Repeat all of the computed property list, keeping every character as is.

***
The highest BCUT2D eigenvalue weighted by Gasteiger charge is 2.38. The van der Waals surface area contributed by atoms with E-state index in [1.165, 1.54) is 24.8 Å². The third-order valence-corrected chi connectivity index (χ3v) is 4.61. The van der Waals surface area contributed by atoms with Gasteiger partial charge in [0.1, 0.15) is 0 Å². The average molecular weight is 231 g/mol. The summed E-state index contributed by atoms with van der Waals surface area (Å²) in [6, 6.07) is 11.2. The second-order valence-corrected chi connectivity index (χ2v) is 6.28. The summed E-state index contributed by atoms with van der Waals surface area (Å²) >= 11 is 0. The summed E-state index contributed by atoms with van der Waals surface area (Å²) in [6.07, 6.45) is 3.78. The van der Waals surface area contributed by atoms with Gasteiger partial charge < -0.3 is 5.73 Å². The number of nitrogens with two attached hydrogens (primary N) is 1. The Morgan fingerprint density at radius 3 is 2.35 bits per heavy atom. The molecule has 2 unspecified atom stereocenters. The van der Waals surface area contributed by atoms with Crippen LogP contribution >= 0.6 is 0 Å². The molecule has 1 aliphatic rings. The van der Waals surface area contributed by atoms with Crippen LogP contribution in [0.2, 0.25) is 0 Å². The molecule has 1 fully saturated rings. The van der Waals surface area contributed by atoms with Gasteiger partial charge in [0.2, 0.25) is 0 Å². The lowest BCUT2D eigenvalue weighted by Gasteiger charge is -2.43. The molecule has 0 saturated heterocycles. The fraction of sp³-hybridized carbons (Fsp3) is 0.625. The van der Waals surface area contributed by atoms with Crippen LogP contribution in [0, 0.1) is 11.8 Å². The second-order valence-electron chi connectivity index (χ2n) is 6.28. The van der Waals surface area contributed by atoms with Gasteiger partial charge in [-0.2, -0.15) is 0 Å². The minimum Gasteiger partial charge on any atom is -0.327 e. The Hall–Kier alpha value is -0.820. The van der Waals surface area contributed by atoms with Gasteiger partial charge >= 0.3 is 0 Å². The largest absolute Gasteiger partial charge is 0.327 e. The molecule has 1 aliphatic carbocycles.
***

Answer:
The highest BCUT2D eigenvalue weighted by Gasteiger charge is 2.38. The van der Waals surface area contributed by atoms with E-state index in [1.165, 1.54) is 24.8 Å². The third-order valence-corrected chi connectivity index (χ3v) is 4.61. The van der Waals surface area contributed by atoms with Gasteiger partial charge in [0.1, 0.15) is 0 Å². The average molecular weight is 231 g/mol. The summed E-state index contributed by atoms with van der Waals surface area (Å²) in [6, 6.07) is 11.2. The second-order valence-corrected chi connectivity index (χ2v) is 6.28. The summed E-state index contributed by atoms with van der Waals surface area (Å²) >= 11 is 0. The summed E-state index contributed by atoms with van der Waals surface area (Å²) in [6.07, 6.45) is 3.78. The van der Waals surface area contributed by atoms with Gasteiger partial charge < -0.3 is 5.73 Å². The number of nitrogens with two attached hydrogens (primary N) is 1. The Morgan fingerprint density at radius 3 is 2.35 bits per heavy atom. The molecule has 2 unspecified atom stereocenters. The van der Waals surface area contributed by atoms with Crippen LogP contribution >= 0.6 is 0 Å². The molecule has 1 aliphatic rings. The van der Waals surface area contributed by atoms with Crippen LogP contribution in [0.2, 0.25) is 0 Å². The molecule has 1 fully saturated rings. The van der Waals surface area contributed by atoms with Gasteiger partial charge in [0.2, 0.25) is 0 Å². The lowest BCUT2D eigenvalue weighted by Gasteiger charge is -2.43. The molecule has 0 saturated heterocycles. The fraction of sp³-hybridized carbons (Fsp3) is 0.625. The van der Waals surface area contributed by atoms with Crippen LogP contribution in [0, 0.1) is 11.8 Å². The second-order valence-electron chi connectivity index (χ2n) is 6.28. The van der Waals surface area contributed by atoms with Gasteiger partial charge in [-0.2, -0.15) is 0 Å². The minimum Gasteiger partial charge on any atom is -0.327 e. The Hall–Kier alpha value is -0.820. The van der Waals surface area contributed by atoms with Gasteiger partial charge >= 0.3 is 0 Å². The largest absolute Gasteiger partial charge is 0.327 e. The molecule has 1 aliphatic carbocycles.